Run for Your Soul!

Why you may need to quit your job as a youth minister

In this age of the megachurch, our culture worships doing. We put busy people on pedestals—especially if the busyness results in bigger and more. But when you take the pagan worship of busyness and add to it the biblical mandate to reach the world, you have a lethal combination. The church has baptized busyness and activity and produced overworked, burned out, spiritually dry ministers who—in the "name of God"—neglect their families, their souls and their physical well-being.

If I can be so audacious as to "blaspheme" the Gospel of Growth, I respectfully suggest this modern rush to urgency is not only wrong, it's arrogance gone mad. The moment we believe the kingdom of God is dependent on you and me, we've either experienced a schizophrenic episode or we've misunderstood our roles as Christians.

Yes, we are to "go into all the world." Yes, we are to "make disciples." But last I checked, it took Jesus three years of concentrated effort to make 12 disciples—and it took them the rest of their lives to understand what discipleship means. Remember, Paul suggests we are in Christ, not working for Him.

If you're a youth worker in a church in which the Gospel of Growth rules, RUN! If your senior minister is a winsome, captivating, entrepreneurial workaholic, grab your soul and get out before it's too late.

Sadly, when you blow the whistle or rebel again the Gospel of Growth or suggest that God might be calling you to stop adding more activities and people and start growing the ones you have, your very commitment to Christ is questioned. Then you're isolated, criticized, told you're not a "team player"—and finally condemned. I'm telling you that you're not crazy. You're not lazy. You're not uncommitted.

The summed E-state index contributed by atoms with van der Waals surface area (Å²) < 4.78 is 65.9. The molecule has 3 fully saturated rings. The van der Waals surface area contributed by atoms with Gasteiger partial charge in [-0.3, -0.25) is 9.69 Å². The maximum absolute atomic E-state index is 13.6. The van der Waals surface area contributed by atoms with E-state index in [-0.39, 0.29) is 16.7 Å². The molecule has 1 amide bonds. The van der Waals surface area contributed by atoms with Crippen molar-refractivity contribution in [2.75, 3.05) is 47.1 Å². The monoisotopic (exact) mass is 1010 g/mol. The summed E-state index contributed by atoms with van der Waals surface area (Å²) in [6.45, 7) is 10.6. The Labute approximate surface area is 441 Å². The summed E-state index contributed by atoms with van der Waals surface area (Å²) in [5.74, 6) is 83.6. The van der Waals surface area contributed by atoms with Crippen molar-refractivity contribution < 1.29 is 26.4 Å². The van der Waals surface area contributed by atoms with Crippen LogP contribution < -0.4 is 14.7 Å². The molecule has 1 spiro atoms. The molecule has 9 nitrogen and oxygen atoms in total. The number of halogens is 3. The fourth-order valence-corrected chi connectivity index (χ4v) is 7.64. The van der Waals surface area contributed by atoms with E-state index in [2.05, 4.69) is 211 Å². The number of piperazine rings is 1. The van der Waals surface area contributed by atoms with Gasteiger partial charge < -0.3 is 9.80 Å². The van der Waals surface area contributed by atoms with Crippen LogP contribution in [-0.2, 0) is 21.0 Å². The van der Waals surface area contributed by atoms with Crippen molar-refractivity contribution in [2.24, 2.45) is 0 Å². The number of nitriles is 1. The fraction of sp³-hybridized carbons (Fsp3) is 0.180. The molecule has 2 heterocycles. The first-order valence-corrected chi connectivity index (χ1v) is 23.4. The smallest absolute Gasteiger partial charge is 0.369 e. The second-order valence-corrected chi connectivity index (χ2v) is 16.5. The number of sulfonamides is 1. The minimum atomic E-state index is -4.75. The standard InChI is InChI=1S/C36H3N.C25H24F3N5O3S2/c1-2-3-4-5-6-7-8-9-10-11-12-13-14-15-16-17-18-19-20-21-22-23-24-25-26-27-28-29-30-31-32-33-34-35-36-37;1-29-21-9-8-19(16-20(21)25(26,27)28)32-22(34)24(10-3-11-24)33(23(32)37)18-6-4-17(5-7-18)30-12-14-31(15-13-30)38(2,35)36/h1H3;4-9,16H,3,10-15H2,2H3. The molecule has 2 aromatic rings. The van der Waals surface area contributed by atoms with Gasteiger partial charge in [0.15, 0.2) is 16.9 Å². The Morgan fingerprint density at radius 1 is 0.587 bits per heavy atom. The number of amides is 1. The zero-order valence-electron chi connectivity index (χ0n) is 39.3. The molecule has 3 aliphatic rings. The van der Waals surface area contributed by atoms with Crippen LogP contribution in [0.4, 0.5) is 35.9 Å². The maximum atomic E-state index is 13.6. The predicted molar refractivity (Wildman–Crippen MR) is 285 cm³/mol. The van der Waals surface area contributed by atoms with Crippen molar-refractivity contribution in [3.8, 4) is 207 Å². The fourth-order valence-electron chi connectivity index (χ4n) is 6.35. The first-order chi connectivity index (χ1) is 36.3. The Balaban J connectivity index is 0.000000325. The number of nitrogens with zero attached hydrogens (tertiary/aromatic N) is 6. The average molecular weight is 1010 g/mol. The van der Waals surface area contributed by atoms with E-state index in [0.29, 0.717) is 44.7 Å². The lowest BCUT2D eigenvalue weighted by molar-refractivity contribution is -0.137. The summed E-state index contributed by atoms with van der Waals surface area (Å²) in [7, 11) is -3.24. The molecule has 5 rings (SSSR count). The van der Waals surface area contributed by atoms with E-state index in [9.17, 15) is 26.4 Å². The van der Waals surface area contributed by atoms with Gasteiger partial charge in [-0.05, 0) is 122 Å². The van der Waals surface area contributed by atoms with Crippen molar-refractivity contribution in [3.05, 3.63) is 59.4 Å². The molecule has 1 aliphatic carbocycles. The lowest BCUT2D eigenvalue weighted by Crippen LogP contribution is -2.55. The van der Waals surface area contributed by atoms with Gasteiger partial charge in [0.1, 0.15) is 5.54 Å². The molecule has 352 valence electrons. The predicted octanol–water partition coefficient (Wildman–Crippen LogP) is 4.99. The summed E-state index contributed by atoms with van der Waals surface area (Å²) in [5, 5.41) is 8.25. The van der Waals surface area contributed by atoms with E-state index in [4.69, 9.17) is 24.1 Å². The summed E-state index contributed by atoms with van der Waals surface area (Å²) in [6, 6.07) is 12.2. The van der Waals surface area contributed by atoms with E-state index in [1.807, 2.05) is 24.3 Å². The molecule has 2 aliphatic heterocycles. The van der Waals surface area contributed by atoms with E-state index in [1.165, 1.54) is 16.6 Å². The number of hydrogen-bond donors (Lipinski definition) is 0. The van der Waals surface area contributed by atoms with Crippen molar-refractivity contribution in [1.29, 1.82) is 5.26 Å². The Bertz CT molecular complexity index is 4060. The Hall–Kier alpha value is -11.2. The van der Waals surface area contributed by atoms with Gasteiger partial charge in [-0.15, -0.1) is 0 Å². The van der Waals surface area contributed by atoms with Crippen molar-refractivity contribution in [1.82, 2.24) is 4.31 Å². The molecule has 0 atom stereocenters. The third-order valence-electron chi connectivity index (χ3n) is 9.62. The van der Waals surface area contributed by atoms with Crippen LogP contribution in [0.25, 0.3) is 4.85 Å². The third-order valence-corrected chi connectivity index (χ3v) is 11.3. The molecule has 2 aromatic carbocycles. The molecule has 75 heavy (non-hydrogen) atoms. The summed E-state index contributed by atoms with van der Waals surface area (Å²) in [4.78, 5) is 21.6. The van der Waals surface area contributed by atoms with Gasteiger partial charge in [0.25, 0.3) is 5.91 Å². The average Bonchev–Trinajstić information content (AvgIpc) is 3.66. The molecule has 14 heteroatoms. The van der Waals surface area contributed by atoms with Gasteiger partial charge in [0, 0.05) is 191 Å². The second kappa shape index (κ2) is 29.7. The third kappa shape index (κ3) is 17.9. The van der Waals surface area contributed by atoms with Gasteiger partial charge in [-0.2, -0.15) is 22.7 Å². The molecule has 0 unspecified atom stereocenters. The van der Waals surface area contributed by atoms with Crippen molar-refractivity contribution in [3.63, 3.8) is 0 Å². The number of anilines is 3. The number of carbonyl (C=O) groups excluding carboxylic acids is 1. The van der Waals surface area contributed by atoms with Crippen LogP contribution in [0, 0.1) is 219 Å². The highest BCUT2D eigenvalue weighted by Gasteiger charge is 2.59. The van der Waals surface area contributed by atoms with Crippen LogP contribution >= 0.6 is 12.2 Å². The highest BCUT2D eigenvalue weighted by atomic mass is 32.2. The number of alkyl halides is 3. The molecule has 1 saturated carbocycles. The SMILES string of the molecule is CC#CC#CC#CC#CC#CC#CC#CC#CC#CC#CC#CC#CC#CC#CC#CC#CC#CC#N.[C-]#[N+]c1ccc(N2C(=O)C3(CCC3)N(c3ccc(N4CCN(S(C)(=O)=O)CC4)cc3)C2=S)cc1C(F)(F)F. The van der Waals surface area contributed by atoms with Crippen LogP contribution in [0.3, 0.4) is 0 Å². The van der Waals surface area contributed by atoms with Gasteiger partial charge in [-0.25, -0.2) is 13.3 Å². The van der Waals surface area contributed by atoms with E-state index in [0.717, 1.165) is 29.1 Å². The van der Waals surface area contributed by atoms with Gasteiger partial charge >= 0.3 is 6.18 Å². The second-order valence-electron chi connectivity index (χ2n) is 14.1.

Obviously evangelism is an important goal and calling of the church. But evangelism is not justification for busyness, exhaustion, burnout, or the destruction of families. Many evangelistic missionary organizations have a reputation for leaders who've burned themselves out on the altar of evangelism. And then—when these charismatic, driven leaders collapse under the weight of their maddening schedules—they're tossed aside for the next leaders who'll also self-destruct.

Youth workers, you haven't been called to crazy, maddening schedules. You haven't been called to reach every student for Christ. You haven't been called to fix all the kids in your youth groups. The weight of your youth groups isn't on your shoulders. Your calling is to be faithful to Christ and to your families and to reach those you can. Growth is not the gospel. More and bigger are not fruits of the Spirit.

A few suggestions:

  • Ask that your staff meetings be changed to talk about Jesus and your souls rather than business.
  • As part of your job description, ask for one day a week to spend on your soul—away from the office.
  • Ask for a personal resource budget so you can read books that will help keep your soul intact.
  • As part of your job description, ask for a week every two months to spend alone, in silence, praying and reading and resting.
  • If your senior pastor is a workaholic who can't understand anyone who isn't a workaholic, quit and find a new job.

    MIKE YACONELLI spent 43 years of his life in ministry to youth workers and students, and 20 years as the pastor of a small church in Yreka, Calif. Adapted from Getting Fired for the Glory of God by Mike Yaconelli. Published by Zondervan, Grand Rapids, Mich. Used by permission of the publisher. All rights reserved.

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